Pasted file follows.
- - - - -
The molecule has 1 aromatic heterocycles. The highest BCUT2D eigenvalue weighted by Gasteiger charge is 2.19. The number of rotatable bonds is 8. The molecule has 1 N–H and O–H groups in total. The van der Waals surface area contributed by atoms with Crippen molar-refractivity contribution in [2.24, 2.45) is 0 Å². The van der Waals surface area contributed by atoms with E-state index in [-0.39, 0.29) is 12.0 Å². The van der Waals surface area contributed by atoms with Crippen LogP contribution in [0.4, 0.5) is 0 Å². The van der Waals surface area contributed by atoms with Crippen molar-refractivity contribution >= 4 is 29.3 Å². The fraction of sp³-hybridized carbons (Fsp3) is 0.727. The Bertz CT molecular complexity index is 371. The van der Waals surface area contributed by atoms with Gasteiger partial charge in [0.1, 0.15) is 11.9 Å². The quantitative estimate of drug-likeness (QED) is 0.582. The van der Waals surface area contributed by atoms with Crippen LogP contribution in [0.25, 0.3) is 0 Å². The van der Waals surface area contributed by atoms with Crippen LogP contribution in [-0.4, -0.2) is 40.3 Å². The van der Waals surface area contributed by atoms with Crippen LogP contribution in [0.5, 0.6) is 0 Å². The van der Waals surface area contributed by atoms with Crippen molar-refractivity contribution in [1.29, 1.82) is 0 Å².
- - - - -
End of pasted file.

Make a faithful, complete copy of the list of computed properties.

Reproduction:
The molecule has 1 aromatic heterocycles. The highest BCUT2D eigenvalue weighted by Gasteiger charge is 2.19. The number of rotatable bonds is 8. The molecule has 1 N–H and O–H groups in total. The van der Waals surface area contributed by atoms with Crippen molar-refractivity contribution in [2.24, 2.45) is 0 Å². The van der Waals surface area contributed by atoms with E-state index in [-0.39, 0.29) is 12.0 Å². The van der Waals surface area contributed by atoms with Crippen LogP contribution in [0.4, 0.5) is 0 Å². The van der Waals surface area contributed by atoms with Crippen molar-refractivity contribution >= 4 is 29.3 Å². The fraction of sp³-hybridized carbons (Fsp3) is 0.727. The Bertz CT molecular complexity index is 371. The van der Waals surface area contributed by atoms with Gasteiger partial charge in [0.1, 0.15) is 11.9 Å². The quantitative estimate of drug-likeness (QED) is 0.582. The van der Waals surface area contributed by atoms with Crippen LogP contribution in [0.25, 0.3) is 0 Å². The van der Waals surface area contributed by atoms with Crippen LogP contribution in [-0.4, -0.2) is 40.3 Å². The van der Waals surface area contributed by atoms with Crippen LogP contribution in [0.5, 0.6) is 0 Å². The van der Waals surface area contributed by atoms with Crippen molar-refractivity contribution in [1.29, 1.82) is 0 Å².